unless they explicitly override adapted Mirror and give their own Mirror .

Let's take a new look at our example from before,
Custom Leaf Reflectable
in our original statement:

  class    Piece :    CustomLeafReflectable    {
      // .. .   ]    customMirror :    Mirror    
          return    Mirror  (  reflective :    self ) [19659010] ] ] 
      ] 

] : Piece { // ... override var ]

[ : color "location" : location ?? "N / A" "value" ]: Knight value ] displayStyle .:. struct ) } } [196590101] Now When we are going to reflect our knight, We get the right kind -

Knight instead of Piece . String ( Reflects : Knight ) // Knight (Color: Piece.Color.black, Location: (Rank: 8, File: 2) , value: 3)

Unfortunately, this approach requires us to do the same
for each of the subclasses.
Before we suck it up and copy-paste the way to victory,
Let's consider our alternatives.

Option 2: Encode Type in Superclass Mirror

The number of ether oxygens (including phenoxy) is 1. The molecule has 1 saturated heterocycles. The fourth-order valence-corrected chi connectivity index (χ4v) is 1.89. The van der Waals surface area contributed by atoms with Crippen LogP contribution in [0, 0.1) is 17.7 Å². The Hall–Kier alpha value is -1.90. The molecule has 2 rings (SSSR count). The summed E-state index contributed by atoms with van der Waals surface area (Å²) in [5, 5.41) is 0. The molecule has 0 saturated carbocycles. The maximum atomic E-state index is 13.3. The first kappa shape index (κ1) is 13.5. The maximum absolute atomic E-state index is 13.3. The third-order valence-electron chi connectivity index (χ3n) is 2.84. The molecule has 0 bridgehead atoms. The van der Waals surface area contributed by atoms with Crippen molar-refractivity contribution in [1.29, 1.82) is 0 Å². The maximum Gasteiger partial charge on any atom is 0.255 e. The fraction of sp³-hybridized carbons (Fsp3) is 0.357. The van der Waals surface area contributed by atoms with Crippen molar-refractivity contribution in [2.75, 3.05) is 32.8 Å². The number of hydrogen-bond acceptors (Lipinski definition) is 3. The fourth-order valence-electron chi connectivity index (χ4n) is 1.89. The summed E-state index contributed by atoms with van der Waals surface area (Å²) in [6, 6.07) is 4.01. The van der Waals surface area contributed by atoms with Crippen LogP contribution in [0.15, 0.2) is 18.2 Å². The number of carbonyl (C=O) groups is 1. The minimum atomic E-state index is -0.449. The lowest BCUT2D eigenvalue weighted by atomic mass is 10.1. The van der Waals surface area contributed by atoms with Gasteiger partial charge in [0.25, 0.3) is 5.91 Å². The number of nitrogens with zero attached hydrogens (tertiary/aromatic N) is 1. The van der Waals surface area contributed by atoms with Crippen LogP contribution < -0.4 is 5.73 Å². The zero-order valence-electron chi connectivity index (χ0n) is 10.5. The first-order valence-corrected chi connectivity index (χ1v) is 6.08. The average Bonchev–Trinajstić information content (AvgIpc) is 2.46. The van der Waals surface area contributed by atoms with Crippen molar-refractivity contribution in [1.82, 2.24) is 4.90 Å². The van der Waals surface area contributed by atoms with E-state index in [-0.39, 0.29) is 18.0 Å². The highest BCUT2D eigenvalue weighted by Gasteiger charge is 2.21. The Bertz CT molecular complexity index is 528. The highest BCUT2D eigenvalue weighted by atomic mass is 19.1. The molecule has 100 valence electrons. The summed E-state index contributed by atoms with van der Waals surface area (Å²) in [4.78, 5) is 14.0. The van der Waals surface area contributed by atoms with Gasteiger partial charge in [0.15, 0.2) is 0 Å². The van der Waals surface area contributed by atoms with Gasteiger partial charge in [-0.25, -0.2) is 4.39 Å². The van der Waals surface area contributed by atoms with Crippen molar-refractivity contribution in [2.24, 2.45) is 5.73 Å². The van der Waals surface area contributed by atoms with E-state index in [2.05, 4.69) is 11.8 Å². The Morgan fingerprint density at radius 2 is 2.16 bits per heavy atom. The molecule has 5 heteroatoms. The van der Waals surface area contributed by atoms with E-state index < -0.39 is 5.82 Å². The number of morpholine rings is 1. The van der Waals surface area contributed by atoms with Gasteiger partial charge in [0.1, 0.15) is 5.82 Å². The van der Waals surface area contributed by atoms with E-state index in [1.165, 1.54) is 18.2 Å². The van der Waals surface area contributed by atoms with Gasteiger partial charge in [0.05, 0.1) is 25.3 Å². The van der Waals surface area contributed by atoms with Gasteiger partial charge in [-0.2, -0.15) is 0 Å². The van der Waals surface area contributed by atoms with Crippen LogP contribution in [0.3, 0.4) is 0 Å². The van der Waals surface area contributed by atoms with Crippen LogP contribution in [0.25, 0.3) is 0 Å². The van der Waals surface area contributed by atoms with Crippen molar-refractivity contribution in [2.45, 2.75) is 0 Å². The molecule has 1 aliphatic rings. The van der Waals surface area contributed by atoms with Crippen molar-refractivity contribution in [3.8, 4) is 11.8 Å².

An Easier Option to Go Custom Leaf Reflectable Route
is to include the type of information as a child of the mirror
: CustomReflectable {
var customMirror : Mirror Mirror : [ ] "type" : type ( of : [19659030] ]
"color" : color
"location" : location ?? "N / ]
displayStyle . struct )
}
}

String ([19659065]] reflects : knight )
// Piece (type: Knight, color: black, location: (rank: 8, file: 2))

This approach is appealing
because it allows reflection to be hidden as a completion detail.
However, it can only work if subclasses are differentiated by behavior.
If a subclass adds saved members
or significantly different in other ways,
It will need a specialized representation.

Who puts the question:
Why do we use classes in the first place?

Option 3: Avoid classes completely

Truth be told,
We only introduced really classes here
as a good example of how to use Custom Leaf Reflectable .
And what we experienced is a little mess, right?
Ad hoc addition of value writes members for just some of the pieces
(kings do not have a value at bay because they are a winning state)?
An "abstract" base class crashing if you try to instantly
(for the current lack of a first-class language function)?
Yikes.
There are such things that give OOP a bad name.

We can alleviate almost all of these issues
by adopting a protocol-oriented approach as follows:

First, define a protocol for Piece
and a new protocol for encapsulating pieces that have value, called Valuable :

  Protocol    Piece    {
      Var    Color :    Color [19659028]] {   few  } 
      var    location .:?    Chess Board     Coordination     {    }